I was going to give X2 the benefit of the doubt until I saw it, but Stephen Notley reviewed it and confirmed my fears. I'll still go watch the movie, but without even having seen it, I'm willing to ramble at length about what's wrong with it. I don't think anyone can find room for a plot while trying to get all those characters on-screen. I think the fundamental problem is that the best comic book stories would last at least 90 minutes in movie form - and the best comic book stories are really, at their heart, stories about two or three characters. So, basically, if you want to make a comic book movie about lots of characters, you have to either make it 180 minutes long, or use a bad story or three. Well, I guess another option would be to have fight scenes that don't go on for 5 minutes, but who wants to see that?

The reason The Watchmen, Lord of the Rings, and some stretches of ensemble comics like X-Men are successful, I think, is that they take several stories, each of which has only one or two main characters, and put them all together into something that could never fit in a single summer blockbuster. I think there are three things those responsible for the X-Men license can do. They can say, "Screw it - we're going to take 300 minutes to tell this story, and milk you for $20 to see it over the course of 3 years." Or they can say, "Screw it. Sure, you can SEE your favorite character, but they're only going to get 3 minutes of screentime. We're going to tell a story about Colossus this year." Or they can say, "Screw it. We could slap this license on 'Waterworld' and make a mint. Next year, we're just going to release the Marvel Encyclopedia: X-Men as a movie."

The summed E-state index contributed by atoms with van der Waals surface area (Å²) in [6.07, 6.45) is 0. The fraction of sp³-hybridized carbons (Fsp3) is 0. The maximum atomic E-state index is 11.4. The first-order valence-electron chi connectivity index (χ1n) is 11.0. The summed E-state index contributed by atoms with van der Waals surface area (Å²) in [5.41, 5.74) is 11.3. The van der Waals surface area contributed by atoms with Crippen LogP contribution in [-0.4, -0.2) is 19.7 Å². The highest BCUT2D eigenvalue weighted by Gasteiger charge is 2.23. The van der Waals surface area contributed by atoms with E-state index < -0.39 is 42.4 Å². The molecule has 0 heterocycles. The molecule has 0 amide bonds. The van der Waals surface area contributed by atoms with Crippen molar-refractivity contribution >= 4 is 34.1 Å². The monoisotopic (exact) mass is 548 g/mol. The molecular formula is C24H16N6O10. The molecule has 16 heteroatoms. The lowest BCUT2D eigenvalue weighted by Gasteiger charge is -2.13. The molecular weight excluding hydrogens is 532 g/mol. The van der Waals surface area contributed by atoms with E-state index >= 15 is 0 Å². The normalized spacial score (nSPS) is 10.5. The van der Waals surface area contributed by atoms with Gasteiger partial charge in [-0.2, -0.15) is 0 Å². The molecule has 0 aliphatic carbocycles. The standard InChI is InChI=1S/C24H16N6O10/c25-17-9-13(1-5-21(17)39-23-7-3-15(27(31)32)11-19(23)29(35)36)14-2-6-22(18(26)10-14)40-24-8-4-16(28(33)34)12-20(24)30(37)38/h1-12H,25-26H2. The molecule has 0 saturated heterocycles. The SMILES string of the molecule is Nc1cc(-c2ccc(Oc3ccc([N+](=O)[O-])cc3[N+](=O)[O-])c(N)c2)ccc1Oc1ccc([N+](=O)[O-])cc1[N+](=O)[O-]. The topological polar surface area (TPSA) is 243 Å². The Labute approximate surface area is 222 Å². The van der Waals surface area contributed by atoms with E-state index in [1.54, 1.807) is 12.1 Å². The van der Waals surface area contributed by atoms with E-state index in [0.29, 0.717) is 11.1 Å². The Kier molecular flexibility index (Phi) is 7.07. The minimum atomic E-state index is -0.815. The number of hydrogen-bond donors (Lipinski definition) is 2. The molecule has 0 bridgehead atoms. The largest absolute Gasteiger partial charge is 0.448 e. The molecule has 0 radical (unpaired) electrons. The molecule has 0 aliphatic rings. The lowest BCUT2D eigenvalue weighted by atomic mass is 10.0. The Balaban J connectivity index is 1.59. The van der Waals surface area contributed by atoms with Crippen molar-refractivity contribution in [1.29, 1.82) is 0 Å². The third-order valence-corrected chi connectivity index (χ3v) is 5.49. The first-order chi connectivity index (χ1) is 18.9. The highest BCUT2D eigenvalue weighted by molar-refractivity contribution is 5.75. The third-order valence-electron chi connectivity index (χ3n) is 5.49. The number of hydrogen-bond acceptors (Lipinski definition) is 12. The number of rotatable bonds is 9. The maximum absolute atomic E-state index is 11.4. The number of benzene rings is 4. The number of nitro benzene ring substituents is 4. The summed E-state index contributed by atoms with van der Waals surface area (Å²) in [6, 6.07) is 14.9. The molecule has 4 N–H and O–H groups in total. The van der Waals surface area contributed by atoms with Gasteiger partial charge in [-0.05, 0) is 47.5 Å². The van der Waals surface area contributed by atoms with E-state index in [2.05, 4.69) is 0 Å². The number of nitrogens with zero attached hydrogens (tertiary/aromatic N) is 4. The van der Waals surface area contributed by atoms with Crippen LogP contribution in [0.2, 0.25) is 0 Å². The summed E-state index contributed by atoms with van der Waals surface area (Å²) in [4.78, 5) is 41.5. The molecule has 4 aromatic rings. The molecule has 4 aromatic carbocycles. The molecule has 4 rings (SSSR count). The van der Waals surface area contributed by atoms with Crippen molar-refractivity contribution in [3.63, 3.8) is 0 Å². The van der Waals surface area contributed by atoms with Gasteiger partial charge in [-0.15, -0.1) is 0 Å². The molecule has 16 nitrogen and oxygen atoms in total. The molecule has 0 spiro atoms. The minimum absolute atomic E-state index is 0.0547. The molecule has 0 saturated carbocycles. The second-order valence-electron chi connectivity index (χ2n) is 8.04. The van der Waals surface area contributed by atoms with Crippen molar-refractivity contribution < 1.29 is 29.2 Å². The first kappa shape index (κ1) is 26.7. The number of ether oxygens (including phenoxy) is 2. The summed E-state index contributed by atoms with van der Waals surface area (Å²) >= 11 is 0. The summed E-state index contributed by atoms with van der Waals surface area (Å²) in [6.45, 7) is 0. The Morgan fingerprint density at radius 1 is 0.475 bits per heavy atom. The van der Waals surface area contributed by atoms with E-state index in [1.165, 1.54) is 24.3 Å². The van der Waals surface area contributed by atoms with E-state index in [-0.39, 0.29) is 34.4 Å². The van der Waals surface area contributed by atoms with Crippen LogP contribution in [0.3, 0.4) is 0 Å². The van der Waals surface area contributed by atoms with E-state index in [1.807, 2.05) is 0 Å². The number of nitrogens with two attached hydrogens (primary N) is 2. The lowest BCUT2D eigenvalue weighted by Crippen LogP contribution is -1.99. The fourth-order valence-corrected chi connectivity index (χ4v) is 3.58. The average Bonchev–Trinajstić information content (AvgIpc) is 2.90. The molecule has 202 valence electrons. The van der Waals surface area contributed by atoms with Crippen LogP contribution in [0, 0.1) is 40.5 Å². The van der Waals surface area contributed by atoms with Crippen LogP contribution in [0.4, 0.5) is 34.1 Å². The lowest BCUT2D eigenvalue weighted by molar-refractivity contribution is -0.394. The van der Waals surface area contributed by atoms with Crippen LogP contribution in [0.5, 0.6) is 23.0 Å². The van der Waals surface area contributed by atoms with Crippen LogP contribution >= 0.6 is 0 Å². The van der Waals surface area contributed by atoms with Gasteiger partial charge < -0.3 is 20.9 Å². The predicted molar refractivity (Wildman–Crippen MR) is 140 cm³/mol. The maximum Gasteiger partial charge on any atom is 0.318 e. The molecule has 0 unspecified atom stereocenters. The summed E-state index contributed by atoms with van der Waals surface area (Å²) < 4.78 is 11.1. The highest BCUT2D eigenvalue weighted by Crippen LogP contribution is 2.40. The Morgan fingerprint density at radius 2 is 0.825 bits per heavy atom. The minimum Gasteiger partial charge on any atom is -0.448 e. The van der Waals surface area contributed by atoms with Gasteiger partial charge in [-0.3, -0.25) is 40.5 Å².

Thursday, May 01, 2003

U.S. says Canada cares too much about liberties
It should read "U.S. State Department says..." to be more accurate. And of course they're twisting the meaning somewhat - it appears the U.S. simply said they have too many liberties; they don't actually care what they think about them, just whether they have them. But the fact that such a statement can be made, and even have a grain of truth to it... I just want to cry.

(via This Modern World.)
copyright 2003